ZINIO logo
Foreign Policy

Foreign Policy July/August 2017

FOREIGN POLICY is the premier, award-winning magazine of global politics, economics, and ideas. Our mission is to explain how the world works -- in particular, how the process of global integration is reshaping nations, institutions, cultures, and, more fundamentally, our daily lives.

Read More
United States
Foreign Policy
6 Issues

in this issue

2 min

REZA ASLAN is a writer, commentator, professor, producer, and scholar of religions. His books, which include Zealot: The Life and Times of Jesus of Nazareth and No god but God: The Origins, Evolution, and Future of Islam, have been translated into dozens of languages around the world. As Aslan told FP for “The Final Word” (p. 112), he believes Islam does not clash with American culture because the two are inextricably linked. And though the American Muslim community may be relatively small, he says, it is incredibly diverse and quickly growing into “one of the most dynamic young religious communities in the United States. A community that is becoming something completely unique.” Mikhail Iossel, the Leningrad-born author of the story collection Every Hunter Wants to Know and co-editor of the anthologies Amerika: Russian…

3 min
the shaman masters of hohhot have returned

THERE IS A SPECIAL BASEMENT ROOM at a clinic in Hohhot, Inner Mongolia, where shaman master Bai Aolao goes to contact the spirit world. Enclosed spaces are preferable to the outdoors because in rooms like this one, he can more easily contain the spirits he summons to heal the patients. Bai Aolao is one of the many shaman healers still practicing in northeastern China. Patients seek out care to help ease their physical ailments or mental demons. This ritual healing involves dancing, chanting, and spitting rice wine. For centuries, Mongols hailed shamans as sages and sorcerers of medicine, nature, and religion—some even claim they can speak to the dead. In Mongolian culture they always have played a unique leadership role. In fact, many Mongolians believe Genghis Khan possessed shamanic capabilities. Shamans were…

1 min
the afghan field medic waisuddin

PROPELLERS WHIR IN A DESERT outside Kandahar, Afghanistan, taking off and landing to transport Afghan soldiers to and from the battlefields of the almost 16-year war against the Taliban. Waisuddin, 22, who, like many Afghans, goes by one name, serves as a medic when he’s not fighting on the frontlines. From under the sleeve of his Afghan army uniform, a long burn scar stretches toward his wrist. “There was a mine blast a year ago,” he says. “Two of our soldiers were injured badly. Then I saw my own arm—it had been burnt, but not too badly. So I helped the others first and then took care of myself.” Waisuddin, who enlisted at 17—a year younger than the age required by a law that often goes ignored—carries his M5 bag of first aid…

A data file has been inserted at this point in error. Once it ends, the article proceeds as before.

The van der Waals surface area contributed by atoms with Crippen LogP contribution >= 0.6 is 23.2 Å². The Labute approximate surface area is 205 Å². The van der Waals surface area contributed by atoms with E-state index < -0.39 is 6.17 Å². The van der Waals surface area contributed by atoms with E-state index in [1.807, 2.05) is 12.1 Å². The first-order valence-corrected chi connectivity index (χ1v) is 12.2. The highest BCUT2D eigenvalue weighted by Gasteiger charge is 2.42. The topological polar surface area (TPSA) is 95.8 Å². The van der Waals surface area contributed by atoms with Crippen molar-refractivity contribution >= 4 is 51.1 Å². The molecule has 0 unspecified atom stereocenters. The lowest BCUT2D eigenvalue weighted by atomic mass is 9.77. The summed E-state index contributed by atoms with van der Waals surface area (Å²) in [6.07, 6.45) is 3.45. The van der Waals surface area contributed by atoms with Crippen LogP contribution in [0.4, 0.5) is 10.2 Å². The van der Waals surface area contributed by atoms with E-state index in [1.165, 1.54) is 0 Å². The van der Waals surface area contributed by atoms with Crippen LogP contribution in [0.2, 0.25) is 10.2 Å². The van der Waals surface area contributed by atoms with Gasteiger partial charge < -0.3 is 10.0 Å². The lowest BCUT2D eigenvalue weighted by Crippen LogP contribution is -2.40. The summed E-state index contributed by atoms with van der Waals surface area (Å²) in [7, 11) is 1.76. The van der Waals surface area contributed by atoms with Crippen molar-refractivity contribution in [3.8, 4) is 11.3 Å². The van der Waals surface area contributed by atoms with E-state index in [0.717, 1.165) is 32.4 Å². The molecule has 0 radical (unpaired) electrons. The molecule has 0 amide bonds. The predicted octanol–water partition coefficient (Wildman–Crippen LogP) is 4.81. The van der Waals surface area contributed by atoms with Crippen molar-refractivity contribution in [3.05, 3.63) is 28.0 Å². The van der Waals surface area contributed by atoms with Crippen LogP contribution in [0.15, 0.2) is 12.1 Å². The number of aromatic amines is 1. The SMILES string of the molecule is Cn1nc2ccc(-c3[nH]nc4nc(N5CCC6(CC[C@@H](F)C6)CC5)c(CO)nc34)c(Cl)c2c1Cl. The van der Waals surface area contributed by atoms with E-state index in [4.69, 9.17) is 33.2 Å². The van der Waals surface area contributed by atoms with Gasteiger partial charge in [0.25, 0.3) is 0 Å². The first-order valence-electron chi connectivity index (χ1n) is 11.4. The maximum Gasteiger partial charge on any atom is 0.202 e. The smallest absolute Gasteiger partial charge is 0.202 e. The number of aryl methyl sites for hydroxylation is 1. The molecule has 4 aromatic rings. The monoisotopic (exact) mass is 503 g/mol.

6 min
can stories about food upend familiar narratives of war?

When it comes to conflict, culinary traditions and cultural passions are considered lighter fare—often ignored in coverage of war andthe communities it displaces. But journalists ANNIA CIEZADLO and DALIA MORTADA use food as an entry point for their reporting on the violent upheavals of the Middle East and the people they affect. Ciezadlo moved to the region in 2003 and covered wars in Beirut and Baghdad. Her memoir, Day of Honey: A Memoir of Food, Love, and War, raises the kind of civilian concerns that are “almost always erased” in conventional narratives about the Middle East. Mortada, an American journalist of Syrian heritage, uses her connection to the culture to tell stories through the lens of cooking. As the Syrian refugee diaspora has grown in recent years, she has focused…

4 min
harare, zimbabwe

WHERE TO RELAX ON THE WEEKEND The cash-strapped middle class can’t afford nice restaurants anymore, so they drive to MEREKI instead. It’s a large, open space where someone will bring juicy cuts of beef or chicken and grill them to order. Other vendors will bring vegetables, beer, cheap CDs, and even herbal aphrodisiacs. Tailgating, Zimbabwe-style. WHERE TO EAT Head to GARWE for traditional Zimbabwean food served under a thatched roof. Garwe means crocodile in Shona, although that isn’t on the menu. Try the excellent goat stew with unrefined sadza (maize porridge) instead. WHERE TO HEAR LIVE MUSIC Oliver Mtukudzi, the Afro-jazz icon and Zimbabwe’s most famous musician, established the PAKARE PAYE ARTS CENTRE at his home on the outskirts of the city. Expect live performances from up-and-coming Zimbabwean musicians and comedians. If you hang around…

5 min
the diplomacy of dog walking in russia

MOSCOW—Since the waning days of Bill Clinton’s presidency, Svetlana has walked the dogs of American diplomats in Moscow. The 52-year-old Russian is not a U.S. Embassy employee but has come to this work through recommendations by American pet devotees, lovingly passed down by word of mouth through the years. Svetlana, who gave only her first name, doesn’t remember how many dogs she’s looked after. “It’s definitely under 100,” she says, pushing her oval glasses up the bridge of her nose. “But more than 60.” Soft-spoken and extremely affable, with her charcoal-colored hair pulled back into a loose ponytail, Svetlana never set out to work for foreign diplomats. But what started out as a side job to earn a bit of cash while raising her children has become her life. She doesn’t speak…